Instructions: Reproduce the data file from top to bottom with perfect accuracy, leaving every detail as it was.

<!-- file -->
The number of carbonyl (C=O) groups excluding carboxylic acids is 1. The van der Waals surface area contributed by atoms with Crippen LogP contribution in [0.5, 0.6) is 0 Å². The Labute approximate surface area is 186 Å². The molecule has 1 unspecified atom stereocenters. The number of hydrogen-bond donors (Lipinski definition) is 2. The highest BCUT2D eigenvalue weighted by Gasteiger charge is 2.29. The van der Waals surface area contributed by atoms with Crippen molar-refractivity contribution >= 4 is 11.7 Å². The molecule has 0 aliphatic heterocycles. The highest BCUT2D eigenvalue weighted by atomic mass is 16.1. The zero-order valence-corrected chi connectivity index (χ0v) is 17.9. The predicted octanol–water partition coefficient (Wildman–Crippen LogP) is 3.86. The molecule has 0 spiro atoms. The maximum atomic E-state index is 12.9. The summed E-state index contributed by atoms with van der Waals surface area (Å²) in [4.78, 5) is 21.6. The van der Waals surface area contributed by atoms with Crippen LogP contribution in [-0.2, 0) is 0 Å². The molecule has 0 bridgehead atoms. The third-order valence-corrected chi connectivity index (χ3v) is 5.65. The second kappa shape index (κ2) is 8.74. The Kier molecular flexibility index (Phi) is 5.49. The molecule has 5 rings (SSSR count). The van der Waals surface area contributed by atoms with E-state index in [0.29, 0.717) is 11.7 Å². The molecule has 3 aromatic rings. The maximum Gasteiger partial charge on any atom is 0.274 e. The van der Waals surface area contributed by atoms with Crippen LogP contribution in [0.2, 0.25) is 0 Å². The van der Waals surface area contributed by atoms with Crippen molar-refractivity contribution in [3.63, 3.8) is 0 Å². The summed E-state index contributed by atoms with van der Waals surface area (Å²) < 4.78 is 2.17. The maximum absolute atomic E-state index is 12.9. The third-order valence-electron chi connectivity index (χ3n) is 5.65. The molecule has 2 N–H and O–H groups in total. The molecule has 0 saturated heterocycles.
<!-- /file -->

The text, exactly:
The number of carbonyl (C=O) groups excluding carboxylic acids is 1. The van der Waals surface area contributed by atoms with Crippen LogP contribution in [0.5, 0.6) is 0 Å². The Labute approximate surface area is 186 Å². The molecule has 1 unspecified atom stereocenters. The number of hydrogen-bond donors (Lipinski definition) is 2. The highest BCUT2D eigenvalue weighted by Gasteiger charge is 2.29. The van der Waals surface area contributed by atoms with Crippen molar-refractivity contribution >= 4 is 11.7 Å². The molecule has 0 aliphatic heterocycles. The highest BCUT2D eigenvalue weighted by atomic mass is 16.1. The zero-order valence-corrected chi connectivity index (χ0v) is 17.9. The predicted octanol–water partition coefficient (Wildman–Crippen LogP) is 3.86. The molecule has 0 spiro atoms. The maximum atomic E-state index is 12.9. The summed E-state index contributed by atoms with van der Waals surface area (Å²) in [4.78, 5) is 21.6. The van der Waals surface area contributed by atoms with Crippen LogP contribution in [-0.2, 0) is 0 Å². The molecule has 0 bridgehead atoms. The third-order valence-corrected chi connectivity index (χ3v) is 5.65. The second kappa shape index (κ2) is 8.74. The Kier molecular flexibility index (Phi) is 5.49. The molecule has 5 rings (SSSR count). The van der Waals surface area contributed by atoms with E-state index in [0.29, 0.717) is 11.7 Å². The molecule has 3 aromatic rings. The maximum Gasteiger partial charge on any atom is 0.274 e. The van der Waals surface area contributed by atoms with Crippen LogP contribution in [0.2, 0.25) is 0 Å². The van der Waals surface area contributed by atoms with Crippen molar-refractivity contribution in [3.63, 3.8) is 0 Å². The summed E-state index contributed by atoms with van der Waals surface area (Å²) < 4.78 is 2.17. The maximum absolute atomic E-state index is 12.9. The third-order valence-electron chi connectivity index (χ3n) is 5.65. The molecule has 2 N–H and O–H groups in total. The molecule has 0 saturated heterocycles.